Other intermediate courts have applied the general rule while recognizing that it may not always be applicable. See Bailey v. Texas Pacific Coal and Oil Co., 134 So.2d 339 (La.App. 3d Cir. 1961) (when a petition sets out two separate and distinct demands, an exception of no cause of action may lie to eliminate one while the other is maintained, but here the plaintiff's petition was based on one incident and one set of facts, and simply demanded two types of relief); McGowan v. H. L. Ramey, 484 So.2d 785 (La.App. 1st Cir. 1986) (if a petition asserts two or more causes of action, an exception of no cause of action may be maintained as to one cause of action and overruled as to the other, but dismissing a claim for treble damages in an unfair trade practices cause of action does not dismiss a cause of action and is not the proper procedural vehicle to eliminate an isolated claim of relief from consideration by the jury).
Nevertheless, there are intermediate decisions that have strictly followed the general rule against partial judgments on exceptions of no cause of action, set forth recently by this court in Rodriguez v. American Bankers Ins. Co. of Florida, 386 So.2d 652 (La. 1980). See Pines v. Dr. Carlos D. Moreno, Inc., 569 So.2d 203 (La.App. 1st Cir. 1990); Franks v. Duvall, 576 So.2d 1194 (La.App. 5th Cir. 1991).
In Rodriguez the plaintiff filed suit against his own insurer seeking recovery for the value of a totally destroyed automobile, along with penalties and attorney's fees based on the insurer's arbitrary refusal to pay and damages for breach of the insurer's fiduciary obligation. The defendant filed an exception of no cause of action as to the latter item of damages. The trial court maintained the exception and ordered that item stricken from the petition. The court of appeal denied plaintiff's supervisory writ application, nothing that plaintiff had an adequate remedy by appeal. This court granted supervisory writs and held in a per curiam opinion:
The trial court's ruling in this case is a final judgment which creates the right of appeal as to only part of plaintiff's cause of action and forces the intermediate court to consider the merits of that cause of action in a piecemeal fashion. The preferable procedure is for the trial court to overrule the exception and at the trial on the merits to exclude evidence of damages for breach of fiduciary obligation, if the court believes such damages are not recoverable. Relator can then include the evidence by means of a proffer, and in any subsequent appeal all issues can be presented at one time.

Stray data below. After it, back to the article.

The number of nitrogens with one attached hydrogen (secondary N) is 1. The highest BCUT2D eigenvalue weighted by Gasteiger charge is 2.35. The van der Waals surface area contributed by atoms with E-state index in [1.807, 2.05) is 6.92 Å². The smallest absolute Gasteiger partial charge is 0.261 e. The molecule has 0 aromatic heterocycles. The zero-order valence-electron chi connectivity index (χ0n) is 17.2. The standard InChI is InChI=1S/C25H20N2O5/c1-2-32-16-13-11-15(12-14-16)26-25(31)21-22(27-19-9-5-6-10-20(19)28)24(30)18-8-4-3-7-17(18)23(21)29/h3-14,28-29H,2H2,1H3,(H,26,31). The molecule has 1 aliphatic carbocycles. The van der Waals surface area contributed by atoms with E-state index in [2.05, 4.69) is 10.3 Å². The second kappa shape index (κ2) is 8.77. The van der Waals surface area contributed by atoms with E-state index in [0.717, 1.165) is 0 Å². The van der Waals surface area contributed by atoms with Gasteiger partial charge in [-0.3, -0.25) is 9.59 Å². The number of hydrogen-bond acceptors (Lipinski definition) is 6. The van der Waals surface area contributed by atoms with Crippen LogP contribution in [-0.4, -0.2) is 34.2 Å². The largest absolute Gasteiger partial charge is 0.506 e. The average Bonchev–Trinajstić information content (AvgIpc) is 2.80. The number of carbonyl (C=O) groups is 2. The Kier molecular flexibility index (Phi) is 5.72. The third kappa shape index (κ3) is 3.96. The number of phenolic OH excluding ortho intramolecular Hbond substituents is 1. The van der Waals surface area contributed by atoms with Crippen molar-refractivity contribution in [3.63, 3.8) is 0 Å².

These cases demonstrate that there has been uncertainty in the area of partial judgments on exceptions of no cause of action. We therefore take this opportunity to discuss partial judgments and to distinguish those cases involving separate and distinct causes of action properly cumulated in a single suit from those cases involving a single cause of action while asserting several types of relief or demanding several elements of damages.
Cause of Action
Defendant argues that since the present case involves two or more separate and distinct causes of action which could have been brought separately without violating La. Code Civ.Proc. art. 425's rule against dividing a cause of action, defendant should be allowed to obtain dismissal of any of the separate actions on which plaintiff is not legally entitled to relief on the face of the petition.
To determine the merits of defendant's argument, we must first examine the meaning of the term "cause of action." In Trahan v. Liberty Mutual Insurance Company, 314 So.2d 350, 353 (La. 1975), this court defined cause of action as "an act by a defendant which gives a plaintiff a right to invoke judicial interference on his behalf." The court pointed out the difference between a demand, which is "the object of the suit," and a cause of action, which is "the state of facts which gives a party a right to judicially assert an action against the defendant." Thus, cause of action, as used in the context of the peremptory exception, means the operative facts which give rise to the plaintiff's right to judicially assert the action against the defendant.
In Trahan this court referred to definitions of "cause of action" by French scholars as follows: